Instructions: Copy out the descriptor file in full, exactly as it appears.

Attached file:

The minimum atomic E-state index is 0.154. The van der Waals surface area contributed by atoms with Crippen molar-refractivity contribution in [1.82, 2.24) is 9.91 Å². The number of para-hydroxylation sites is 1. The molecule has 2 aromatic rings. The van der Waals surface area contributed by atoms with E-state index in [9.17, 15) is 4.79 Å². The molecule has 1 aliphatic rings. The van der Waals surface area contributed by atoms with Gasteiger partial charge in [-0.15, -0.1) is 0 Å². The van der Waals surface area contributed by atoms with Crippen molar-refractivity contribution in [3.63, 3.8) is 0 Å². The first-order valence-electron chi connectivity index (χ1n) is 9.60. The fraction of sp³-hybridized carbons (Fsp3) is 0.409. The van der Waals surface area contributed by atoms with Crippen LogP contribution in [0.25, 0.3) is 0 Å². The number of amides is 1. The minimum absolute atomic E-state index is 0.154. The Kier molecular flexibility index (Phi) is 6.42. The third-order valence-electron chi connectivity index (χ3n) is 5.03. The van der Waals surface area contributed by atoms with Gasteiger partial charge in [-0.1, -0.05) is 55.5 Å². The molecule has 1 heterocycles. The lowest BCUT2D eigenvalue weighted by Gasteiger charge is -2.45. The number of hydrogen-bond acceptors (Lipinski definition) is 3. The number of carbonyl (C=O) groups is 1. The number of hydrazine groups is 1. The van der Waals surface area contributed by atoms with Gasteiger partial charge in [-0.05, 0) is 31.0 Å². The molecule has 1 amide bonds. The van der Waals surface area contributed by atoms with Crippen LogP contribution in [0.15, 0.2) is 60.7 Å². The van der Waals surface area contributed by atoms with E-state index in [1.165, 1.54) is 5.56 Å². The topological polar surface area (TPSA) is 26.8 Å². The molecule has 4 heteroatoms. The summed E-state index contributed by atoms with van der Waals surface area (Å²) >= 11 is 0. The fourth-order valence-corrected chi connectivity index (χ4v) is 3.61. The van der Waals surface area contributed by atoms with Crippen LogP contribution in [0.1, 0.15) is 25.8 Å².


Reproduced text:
The minimum atomic E-state index is 0.154. The van der Waals surface area contributed by atoms with Crippen molar-refractivity contribution in [1.82, 2.24) is 9.91 Å². The number of para-hydroxylation sites is 1. The molecule has 2 aromatic rings. The van der Waals surface area contributed by atoms with E-state index in [9.17, 15) is 4.79 Å². The molecule has 1 aliphatic rings. The van der Waals surface area contributed by atoms with Gasteiger partial charge in [-0.15, -0.1) is 0 Å². The van der Waals surface area contributed by atoms with Crippen molar-refractivity contribution in [3.63, 3.8) is 0 Å². The first-order valence-electron chi connectivity index (χ1n) is 9.60. The fraction of sp³-hybridized carbons (Fsp3) is 0.409. The van der Waals surface area contributed by atoms with Crippen LogP contribution in [0.25, 0.3) is 0 Å². The number of amides is 1. The minimum absolute atomic E-state index is 0.154. The Kier molecular flexibility index (Phi) is 6.42. The third-order valence-electron chi connectivity index (χ3n) is 5.03. The van der Waals surface area contributed by atoms with Gasteiger partial charge in [-0.1, -0.05) is 55.5 Å². The molecule has 1 heterocycles. The lowest BCUT2D eigenvalue weighted by Gasteiger charge is -2.45. The number of hydrogen-bond acceptors (Lipinski definition) is 3. The number of carbonyl (C=O) groups is 1. The number of hydrazine groups is 1. The van der Waals surface area contributed by atoms with Gasteiger partial charge in [-0.05, 0) is 31.0 Å². The molecule has 1 amide bonds. The van der Waals surface area contributed by atoms with Crippen LogP contribution in [0.15, 0.2) is 60.7 Å². The van der Waals surface area contributed by atoms with E-state index in [1.165, 1.54) is 5.56 Å². The topological polar surface area (TPSA) is 26.8 Å². The molecule has 4 heteroatoms. The summed E-state index contributed by atoms with van der Waals surface area (Å²) >= 11 is 0. The fourth-order valence-corrected chi connectivity index (χ4v) is 3.61. The van der Waals surface area contributed by atoms with Crippen LogP contribution in [0.1, 0.15) is 25.8 Å².